In Kennedy v. Bernhardt, 2020 WL 7399050 (W.D.N.Y. Dec. 16, 2020), the court, inter alia, declined to apply the “continuing violation doctrine,” and dismissed one of her claims on failure to exhaust and timeliness grounds.
After summarizing the law, the court applied it to the facts:
Here, the factual allegations in the Complaint do not support application of the continuing violation doctrine to include pre-April 2017 incidents in support of Kennedy’s disparate treatment claim. Kennedy chiefly complains she was “subjected to different terms and conditions of employment due to her sex” as a result of the sexual harassment and discrimination by Grube in the workplace, and Defendant’s failure to address this conduct or provide requested accommodations for Kennedy. See Dkt. 1, at 8-10 ¶¶ 44-59. Pursuant to Morgan, these alleged discriminatory acts are time-barred insofar as they constitute a series of discrete incidents—even if they are “related to acts alleged in timely filed charges,” they are “discrete acts of discrimination” that occurred outside the statutory time period. Bowen-Hooks, 13 F. Supp. 3d at 205 (citing Ugactz v. United Parcel Serv., Inc., No. 10-CV-1247, 2013 WL 1232355, at *5 (E.D.N.Y. Mar. 26, 2013)); Morgan, 536 U.S. at 113. Without further detail as to the timing of these events, or an identifiable discriminatory policy or mechanism,6 claims of “ongoing and systematic” discrimination do not satisfy the continuing violation exception. Lynch v. Potter, No. 1:06-CV-71, 2006 WL 3813593, at *6 (D. Vt. Dec. 27, 2006) (declining to apply the continuing violation exception where plaintiff claimed female workers were treated favorably in several respects in a “series of discrete, yet arguably related, incidents”); see also Sloth v. Constellation Brands, Inc., 883 F. Supp. 2d 359, 370 (W.D.N.Y. 2012) (observing, on a motion to dismiss, that the caselaw “requires that a ‘specific discriminatory policy’ be shown which amounts to more than a string of allegedly discriminatory acts committed with one motive in mind.”).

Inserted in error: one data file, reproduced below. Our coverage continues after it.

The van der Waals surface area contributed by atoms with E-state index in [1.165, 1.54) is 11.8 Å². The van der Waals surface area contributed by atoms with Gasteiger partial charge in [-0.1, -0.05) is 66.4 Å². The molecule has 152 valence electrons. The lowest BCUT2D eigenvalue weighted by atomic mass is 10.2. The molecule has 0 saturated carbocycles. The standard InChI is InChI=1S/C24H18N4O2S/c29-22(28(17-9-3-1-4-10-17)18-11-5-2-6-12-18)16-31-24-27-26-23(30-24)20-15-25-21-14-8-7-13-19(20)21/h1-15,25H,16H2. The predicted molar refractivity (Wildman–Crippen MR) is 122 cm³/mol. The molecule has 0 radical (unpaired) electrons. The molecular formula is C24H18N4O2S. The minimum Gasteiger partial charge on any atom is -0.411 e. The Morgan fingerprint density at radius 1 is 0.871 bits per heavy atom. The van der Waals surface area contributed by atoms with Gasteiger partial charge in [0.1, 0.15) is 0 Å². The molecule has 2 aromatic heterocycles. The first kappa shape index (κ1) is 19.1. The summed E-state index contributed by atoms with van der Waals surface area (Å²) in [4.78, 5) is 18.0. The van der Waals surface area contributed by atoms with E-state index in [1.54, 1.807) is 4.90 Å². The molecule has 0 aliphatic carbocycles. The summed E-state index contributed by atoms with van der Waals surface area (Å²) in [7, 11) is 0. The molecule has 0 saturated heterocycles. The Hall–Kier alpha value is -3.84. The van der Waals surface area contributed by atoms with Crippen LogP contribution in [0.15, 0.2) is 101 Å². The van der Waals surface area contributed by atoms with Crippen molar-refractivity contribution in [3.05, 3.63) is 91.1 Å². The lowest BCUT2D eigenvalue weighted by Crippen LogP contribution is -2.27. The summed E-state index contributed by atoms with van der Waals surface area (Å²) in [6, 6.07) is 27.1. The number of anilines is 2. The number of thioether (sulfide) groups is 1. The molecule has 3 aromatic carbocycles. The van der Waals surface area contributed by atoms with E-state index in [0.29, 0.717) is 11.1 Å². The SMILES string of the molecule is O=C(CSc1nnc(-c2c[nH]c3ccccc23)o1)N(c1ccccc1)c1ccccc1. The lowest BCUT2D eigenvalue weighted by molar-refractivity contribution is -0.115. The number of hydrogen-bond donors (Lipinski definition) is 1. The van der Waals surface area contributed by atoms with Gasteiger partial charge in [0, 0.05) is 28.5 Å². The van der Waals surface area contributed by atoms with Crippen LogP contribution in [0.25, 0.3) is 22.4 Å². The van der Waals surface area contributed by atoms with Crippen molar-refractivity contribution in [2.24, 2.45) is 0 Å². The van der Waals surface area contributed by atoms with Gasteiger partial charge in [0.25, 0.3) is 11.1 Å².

Alternatively, to the extent Kennedy alleges a claim “composed of a series of separate acts that collectively constitute one ‘unlawful employment practice,’ ” this supports a hostile work environment claim. Taylor, 207 F. Supp. 3d at 309 (quoting Harris v. S. Huntington Sch. Dist., No. 06-CV-3879 (DGT), 2009 WL 875538, at *10 (E.D.N.Y. Mar. 30, 2009)); Morgan, 536 U.S. at 117. But Kennedy cannot assert a continuing violation based on a hostile workplace under her first cause of action that is separate and distinct from the hostile work environment claim that she has already asserted in her second cause of action.7 Kennedy has not alleged any continuing violation—that is, “specific and related instances of discrimination … permitted … to continue unremedied for so long that its inaction may reasonably be viewed as tantamount to a policy or practice of tolerating such discrimination”—that is sufficiently distinct from her separate hostile work environment claim and that makes the pre-April 2017 incidents timely as to the disparate treatment claim.8 Harris, 2009 WL 875538, at *10 (quoting Fitzgerald v. Henderson, 251 F.3d 345, 362 (2d Cir. 2001) in a discussion of the continuing violation theory and a hostile work environment claim); see E.E.O.C. v. Bloomberg L.P., 967 F. Supp. 2d 816, 866 (S.D.N.Y. 2013) (citing Morgan, 536 U.S. at 113) (“Indeed, simply alleging that prior acts are related to acts alleged in timely filed charges is insufficient to invoke the doctrine.”).
Based on its de novo review, this Court concludes that Kennedy may not rely on the continuing violation theory to satisfy her exhaustion requirement for the pre-April 2017 conduct of Grube and the agency’s failure to respond to such conduct. Insofar as Kennedy alleges she was treated differently than her male co-worker after complaining about Mr. Grube’s harassment, or otherwise suffered allegedly discriminatory actions based on her sex, she is limited to those discrete acts occurring on or after April 1, 2017.
[Internal citations omitted.]
Based on this, the court concluded that “since Kennedy failed to timely exhaust her administrative remedies and the continuing violation theory does not apply, Kennedy’s disparate treatment claims under Title VII are time-barred to the extent they depend on acts before April 1, 2017” and granted defendant’s partial motion to dismiss on failure to exhaust and timeliness grounds as to plaintiff’s first cause of action.